Tuesday, May 10, 2011

Peter and the Piano (and the Wolf)

Does anyone remember that there used to be a Google Video site which originally was set up to compete with YouTube? I actually chose Google Video as my upload site of choice back in those wild days when YouTube seemed kind of scary and illegal. Well, Google gave up on competing fairly quickly and simply bought YouTube instead; now, several years later, Google is removing content from users like me, so I'll be transferring stuff to YouTube that appeared on my blog via Google Video. (It may take awhile to finish that process, so it's possible that spinning the ol' Multimedia Musing Machine over in the margin will lead to a few dead links for now. But you should still spin the wheel!)

One of the advantages of Google Video over YouTube back in the day was that the Google platform allowed much longer clips to be uploaded. So, here's an 11:41 video that exceeded YouTube's old 10-minute limit, though YouTube's standard limit is now 15 minutes. It's a homemade puppet version of Prokofiev's Peter and the Wolf that we performed for my daughter's 4-yr old birthday party about eight years ago. It was all thrown together the night before, using puppets we made (the party itself was puppet-themed) and a somewhat abbreviated script I typed up. My wife narrated, she and my sister (who made the fabulous wolf puppet) operated the puppets, and I slashed my way through a piano reduction of the music from behind the camera. I'd like to emphasize that I did not practice very much. (Sort of an early Piano Hero experience.)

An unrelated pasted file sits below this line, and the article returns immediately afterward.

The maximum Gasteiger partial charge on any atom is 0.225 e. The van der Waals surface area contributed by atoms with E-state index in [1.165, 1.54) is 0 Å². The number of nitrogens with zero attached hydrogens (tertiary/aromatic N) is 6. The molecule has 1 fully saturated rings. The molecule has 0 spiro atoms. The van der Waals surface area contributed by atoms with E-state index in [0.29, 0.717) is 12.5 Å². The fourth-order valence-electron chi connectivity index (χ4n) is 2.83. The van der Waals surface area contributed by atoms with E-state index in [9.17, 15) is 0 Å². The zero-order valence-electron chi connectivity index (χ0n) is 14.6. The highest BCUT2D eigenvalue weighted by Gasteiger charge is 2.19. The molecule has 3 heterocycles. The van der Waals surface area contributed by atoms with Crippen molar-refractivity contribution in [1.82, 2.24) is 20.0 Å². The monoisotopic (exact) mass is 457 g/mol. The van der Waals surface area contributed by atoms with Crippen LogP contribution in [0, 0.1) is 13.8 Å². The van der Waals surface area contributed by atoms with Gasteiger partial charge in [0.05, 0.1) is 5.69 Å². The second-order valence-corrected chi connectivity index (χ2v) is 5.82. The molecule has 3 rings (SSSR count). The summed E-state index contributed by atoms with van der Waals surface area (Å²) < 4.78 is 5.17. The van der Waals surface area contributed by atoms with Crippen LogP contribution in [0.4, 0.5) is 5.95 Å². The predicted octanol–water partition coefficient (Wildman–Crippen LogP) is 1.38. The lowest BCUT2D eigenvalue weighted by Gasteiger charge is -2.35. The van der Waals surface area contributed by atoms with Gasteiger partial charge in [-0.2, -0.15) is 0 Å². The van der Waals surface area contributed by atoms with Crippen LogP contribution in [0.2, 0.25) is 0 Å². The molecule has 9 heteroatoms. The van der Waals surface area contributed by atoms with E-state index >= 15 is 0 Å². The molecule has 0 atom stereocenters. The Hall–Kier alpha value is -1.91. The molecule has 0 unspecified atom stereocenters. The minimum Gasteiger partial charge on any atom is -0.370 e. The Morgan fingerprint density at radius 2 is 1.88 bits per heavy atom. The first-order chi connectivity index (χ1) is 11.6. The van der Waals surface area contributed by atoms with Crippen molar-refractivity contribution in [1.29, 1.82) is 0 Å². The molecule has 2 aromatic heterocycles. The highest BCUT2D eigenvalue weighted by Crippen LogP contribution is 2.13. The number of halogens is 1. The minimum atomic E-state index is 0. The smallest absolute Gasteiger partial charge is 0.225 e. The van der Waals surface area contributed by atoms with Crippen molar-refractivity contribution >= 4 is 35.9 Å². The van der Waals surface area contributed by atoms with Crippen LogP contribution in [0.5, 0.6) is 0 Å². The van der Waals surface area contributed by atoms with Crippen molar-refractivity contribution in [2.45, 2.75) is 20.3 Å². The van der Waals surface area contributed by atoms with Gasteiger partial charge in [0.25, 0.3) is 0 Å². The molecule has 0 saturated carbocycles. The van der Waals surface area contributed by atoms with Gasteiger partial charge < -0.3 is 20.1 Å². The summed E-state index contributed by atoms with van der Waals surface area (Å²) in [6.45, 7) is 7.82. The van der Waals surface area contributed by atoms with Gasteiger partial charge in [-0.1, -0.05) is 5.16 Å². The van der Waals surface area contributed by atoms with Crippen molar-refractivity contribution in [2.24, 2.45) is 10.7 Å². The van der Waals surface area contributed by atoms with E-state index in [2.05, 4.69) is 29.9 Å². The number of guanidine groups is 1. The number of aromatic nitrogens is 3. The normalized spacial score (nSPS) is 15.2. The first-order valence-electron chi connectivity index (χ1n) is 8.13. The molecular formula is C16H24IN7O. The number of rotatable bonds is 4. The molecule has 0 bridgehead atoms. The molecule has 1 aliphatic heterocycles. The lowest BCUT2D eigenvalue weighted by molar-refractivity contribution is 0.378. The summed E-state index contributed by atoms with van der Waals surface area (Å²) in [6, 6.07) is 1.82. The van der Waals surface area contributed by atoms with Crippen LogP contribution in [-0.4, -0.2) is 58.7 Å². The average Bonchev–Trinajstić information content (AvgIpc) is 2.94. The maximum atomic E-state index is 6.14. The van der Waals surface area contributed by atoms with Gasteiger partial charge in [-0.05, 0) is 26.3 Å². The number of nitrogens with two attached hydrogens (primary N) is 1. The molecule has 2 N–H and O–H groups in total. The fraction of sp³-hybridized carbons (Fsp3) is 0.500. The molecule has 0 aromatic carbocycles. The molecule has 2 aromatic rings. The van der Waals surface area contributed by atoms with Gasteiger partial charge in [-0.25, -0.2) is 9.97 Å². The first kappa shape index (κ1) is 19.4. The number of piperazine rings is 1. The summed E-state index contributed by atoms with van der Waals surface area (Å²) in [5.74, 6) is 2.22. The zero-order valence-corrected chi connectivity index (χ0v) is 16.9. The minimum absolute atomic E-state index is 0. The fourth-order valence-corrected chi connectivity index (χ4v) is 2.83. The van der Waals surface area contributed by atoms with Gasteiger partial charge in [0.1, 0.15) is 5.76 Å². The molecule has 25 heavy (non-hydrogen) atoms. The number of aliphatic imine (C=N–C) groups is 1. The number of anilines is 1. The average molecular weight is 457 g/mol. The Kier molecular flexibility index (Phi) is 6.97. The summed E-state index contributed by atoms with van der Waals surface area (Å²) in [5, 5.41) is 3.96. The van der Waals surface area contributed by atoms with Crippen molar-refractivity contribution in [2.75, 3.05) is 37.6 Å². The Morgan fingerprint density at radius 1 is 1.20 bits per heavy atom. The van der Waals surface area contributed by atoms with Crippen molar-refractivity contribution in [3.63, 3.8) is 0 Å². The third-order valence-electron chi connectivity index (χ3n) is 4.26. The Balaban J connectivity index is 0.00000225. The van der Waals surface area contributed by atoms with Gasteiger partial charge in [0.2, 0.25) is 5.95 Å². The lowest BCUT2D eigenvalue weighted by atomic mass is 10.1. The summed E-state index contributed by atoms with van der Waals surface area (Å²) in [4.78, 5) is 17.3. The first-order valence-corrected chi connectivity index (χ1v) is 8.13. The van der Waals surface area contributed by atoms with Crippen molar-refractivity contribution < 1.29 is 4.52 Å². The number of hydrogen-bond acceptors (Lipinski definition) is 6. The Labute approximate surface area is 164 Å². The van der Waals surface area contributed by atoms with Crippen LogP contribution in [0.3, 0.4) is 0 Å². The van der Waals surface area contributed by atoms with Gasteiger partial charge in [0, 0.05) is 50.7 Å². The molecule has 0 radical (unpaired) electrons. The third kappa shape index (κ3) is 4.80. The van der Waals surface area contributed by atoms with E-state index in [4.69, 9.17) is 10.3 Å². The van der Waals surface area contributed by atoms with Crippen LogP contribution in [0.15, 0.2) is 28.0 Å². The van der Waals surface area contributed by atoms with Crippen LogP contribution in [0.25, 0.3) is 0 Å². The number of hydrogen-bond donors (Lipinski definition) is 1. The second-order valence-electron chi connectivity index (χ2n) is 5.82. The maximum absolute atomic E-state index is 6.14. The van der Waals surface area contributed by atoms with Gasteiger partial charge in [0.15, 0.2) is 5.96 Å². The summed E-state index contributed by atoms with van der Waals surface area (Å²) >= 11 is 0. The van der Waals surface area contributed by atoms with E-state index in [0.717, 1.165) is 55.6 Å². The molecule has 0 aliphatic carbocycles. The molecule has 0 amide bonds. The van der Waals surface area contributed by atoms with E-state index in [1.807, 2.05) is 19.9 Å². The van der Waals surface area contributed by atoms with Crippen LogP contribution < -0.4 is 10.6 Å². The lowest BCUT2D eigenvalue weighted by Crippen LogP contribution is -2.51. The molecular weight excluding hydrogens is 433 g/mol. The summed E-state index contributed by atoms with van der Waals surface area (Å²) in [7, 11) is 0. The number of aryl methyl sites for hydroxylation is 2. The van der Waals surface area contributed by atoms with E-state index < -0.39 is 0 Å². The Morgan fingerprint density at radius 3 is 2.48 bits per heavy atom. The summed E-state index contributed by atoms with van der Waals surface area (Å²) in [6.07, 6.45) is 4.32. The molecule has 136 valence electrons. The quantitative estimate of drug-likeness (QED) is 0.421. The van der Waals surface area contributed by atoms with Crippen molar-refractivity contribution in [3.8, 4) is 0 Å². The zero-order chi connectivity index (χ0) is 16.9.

This is actually video of an encore performance we did for my daughter after the party. (The party version went OK, but there were a few technical difficulties, and the audience was delightfully loud.) I originally blogged about it here, focusing on the whole "piano reduction" issue. As I mentioned then, it's maybe surprising that this works well on piano (if you agree that it does), given that we're all taught to listen for the flute/bird, oboe/duck, clarinet/cat, etc. connections, but Prokofiev is one of the greatest piano composers ever, and his folksy tunes are worth hearing in just about any context.

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